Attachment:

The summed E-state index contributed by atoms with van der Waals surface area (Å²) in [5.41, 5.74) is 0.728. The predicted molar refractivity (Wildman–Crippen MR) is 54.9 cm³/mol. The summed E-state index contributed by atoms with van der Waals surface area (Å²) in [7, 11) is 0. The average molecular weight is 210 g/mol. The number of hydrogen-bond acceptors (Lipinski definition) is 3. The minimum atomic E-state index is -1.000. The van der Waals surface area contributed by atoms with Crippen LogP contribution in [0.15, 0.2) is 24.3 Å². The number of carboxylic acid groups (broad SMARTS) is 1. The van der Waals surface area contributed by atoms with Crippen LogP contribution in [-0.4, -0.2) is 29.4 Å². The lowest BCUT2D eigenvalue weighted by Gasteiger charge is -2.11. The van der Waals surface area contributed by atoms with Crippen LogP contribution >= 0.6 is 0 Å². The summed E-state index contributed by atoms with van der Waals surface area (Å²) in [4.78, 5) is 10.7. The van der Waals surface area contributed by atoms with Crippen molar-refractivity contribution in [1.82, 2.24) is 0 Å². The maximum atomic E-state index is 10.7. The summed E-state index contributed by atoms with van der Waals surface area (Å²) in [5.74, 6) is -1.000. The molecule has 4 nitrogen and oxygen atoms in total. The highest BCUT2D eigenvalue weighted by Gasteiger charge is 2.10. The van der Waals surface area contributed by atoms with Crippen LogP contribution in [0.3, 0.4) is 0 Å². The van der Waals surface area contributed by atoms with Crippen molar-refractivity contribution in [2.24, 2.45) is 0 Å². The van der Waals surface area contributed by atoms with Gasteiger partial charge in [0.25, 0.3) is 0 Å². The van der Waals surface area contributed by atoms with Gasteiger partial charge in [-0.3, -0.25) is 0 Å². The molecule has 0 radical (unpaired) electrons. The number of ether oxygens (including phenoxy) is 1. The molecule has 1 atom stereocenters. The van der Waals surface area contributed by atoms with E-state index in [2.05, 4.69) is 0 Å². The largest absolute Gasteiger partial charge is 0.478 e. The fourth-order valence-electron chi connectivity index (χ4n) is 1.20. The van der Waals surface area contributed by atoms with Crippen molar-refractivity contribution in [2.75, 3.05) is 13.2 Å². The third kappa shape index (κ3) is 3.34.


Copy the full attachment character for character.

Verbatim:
The summed E-state index contributed by atoms with van der Waals surface area (Å²) in [5.41, 5.74) is 0.728. The predicted molar refractivity (Wildman–Crippen MR) is 54.9 cm³/mol. The summed E-state index contributed by atoms with van der Waals surface area (Å²) in [7, 11) is 0. The average molecular weight is 210 g/mol. The number of hydrogen-bond acceptors (Lipinski definition) is 3. The minimum atomic E-state index is -1.000. The van der Waals surface area contributed by atoms with Crippen LogP contribution in [0.15, 0.2) is 24.3 Å². The number of carboxylic acid groups (broad SMARTS) is 1. The van der Waals surface area contributed by atoms with Crippen LogP contribution in [-0.4, -0.2) is 29.4 Å². The lowest BCUT2D eigenvalue weighted by Gasteiger charge is -2.11. The van der Waals surface area contributed by atoms with Crippen LogP contribution >= 0.6 is 0 Å². The summed E-state index contributed by atoms with van der Waals surface area (Å²) in [4.78, 5) is 10.7. The van der Waals surface area contributed by atoms with Crippen molar-refractivity contribution in [1.82, 2.24) is 0 Å². The maximum atomic E-state index is 10.7. The summed E-state index contributed by atoms with van der Waals surface area (Å²) in [5.74, 6) is -1.000. The molecule has 4 nitrogen and oxygen atoms in total. The highest BCUT2D eigenvalue weighted by Gasteiger charge is 2.10. The van der Waals surface area contributed by atoms with Crippen LogP contribution in [0.3, 0.4) is 0 Å². The van der Waals surface area contributed by atoms with Crippen molar-refractivity contribution in [2.24, 2.45) is 0 Å². The van der Waals surface area contributed by atoms with Gasteiger partial charge in [0.25, 0.3) is 0 Å². The van der Waals surface area contributed by atoms with Gasteiger partial charge in [-0.3, -0.25) is 0 Å². The molecule has 0 radical (unpaired) electrons. The number of ether oxygens (including phenoxy) is 1. The molecule has 1 atom stereocenters. The van der Waals surface area contributed by atoms with E-state index in [2.05, 4.69) is 0 Å². The largest absolute Gasteiger partial charge is 0.478 e. The fourth-order valence-electron chi connectivity index (χ4n) is 1.20. The van der Waals surface area contributed by atoms with Crippen molar-refractivity contribution in [2.75, 3.05) is 13.2 Å². The third kappa shape index (κ3) is 3.34.